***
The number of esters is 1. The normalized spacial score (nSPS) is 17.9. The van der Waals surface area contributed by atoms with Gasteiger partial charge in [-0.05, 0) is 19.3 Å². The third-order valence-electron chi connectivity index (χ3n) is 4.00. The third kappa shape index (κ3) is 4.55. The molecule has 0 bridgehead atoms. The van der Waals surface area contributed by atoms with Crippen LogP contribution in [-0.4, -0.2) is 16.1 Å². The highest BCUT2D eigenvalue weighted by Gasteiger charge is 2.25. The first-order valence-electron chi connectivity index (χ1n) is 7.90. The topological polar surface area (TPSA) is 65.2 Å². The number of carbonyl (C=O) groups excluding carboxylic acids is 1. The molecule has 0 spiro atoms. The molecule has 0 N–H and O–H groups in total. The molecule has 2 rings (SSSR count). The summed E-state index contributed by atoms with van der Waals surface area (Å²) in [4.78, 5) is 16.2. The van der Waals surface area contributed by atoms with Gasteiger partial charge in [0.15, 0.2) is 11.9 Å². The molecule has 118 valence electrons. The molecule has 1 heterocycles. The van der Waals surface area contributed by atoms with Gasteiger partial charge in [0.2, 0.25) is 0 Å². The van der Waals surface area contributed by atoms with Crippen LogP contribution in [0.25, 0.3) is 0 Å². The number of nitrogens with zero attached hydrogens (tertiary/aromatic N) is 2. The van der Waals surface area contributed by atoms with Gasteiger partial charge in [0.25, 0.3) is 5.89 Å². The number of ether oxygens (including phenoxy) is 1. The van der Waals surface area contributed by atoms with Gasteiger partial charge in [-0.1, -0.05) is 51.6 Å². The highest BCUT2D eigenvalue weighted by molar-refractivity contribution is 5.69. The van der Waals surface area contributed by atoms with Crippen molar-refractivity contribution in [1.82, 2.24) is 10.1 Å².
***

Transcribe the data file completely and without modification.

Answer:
The number of esters is 1. The normalized spacial score (nSPS) is 17.9. The van der Waals surface area contributed by atoms with Gasteiger partial charge in [-0.05, 0) is 19.3 Å². The third-order valence-electron chi connectivity index (χ3n) is 4.00. The third kappa shape index (κ3) is 4.55. The molecule has 0 bridgehead atoms. The van der Waals surface area contributed by atoms with Crippen LogP contribution in [-0.4, -0.2) is 16.1 Å². The highest BCUT2D eigenvalue weighted by Gasteiger charge is 2.25. The first-order valence-electron chi connectivity index (χ1n) is 7.90. The topological polar surface area (TPSA) is 65.2 Å². The number of carbonyl (C=O) groups excluding carboxylic acids is 1. The molecule has 0 spiro atoms. The molecule has 0 N–H and O–H groups in total. The molecule has 2 rings (SSSR count). The summed E-state index contributed by atoms with van der Waals surface area (Å²) in [4.78, 5) is 16.2. The van der Waals surface area contributed by atoms with Gasteiger partial charge in [0.15, 0.2) is 11.9 Å². The molecule has 118 valence electrons. The molecule has 1 heterocycles. The van der Waals surface area contributed by atoms with Gasteiger partial charge in [0.2, 0.25) is 0 Å². The van der Waals surface area contributed by atoms with Crippen LogP contribution in [0.25, 0.3) is 0 Å². The number of nitrogens with zero attached hydrogens (tertiary/aromatic N) is 2. The van der Waals surface area contributed by atoms with Gasteiger partial charge in [0.25, 0.3) is 5.89 Å². The number of ether oxygens (including phenoxy) is 1. The van der Waals surface area contributed by atoms with Gasteiger partial charge in [-0.1, -0.05) is 51.6 Å². The highest BCUT2D eigenvalue weighted by molar-refractivity contribution is 5.69. The van der Waals surface area contributed by atoms with Crippen molar-refractivity contribution in [1.82, 2.24) is 10.1 Å².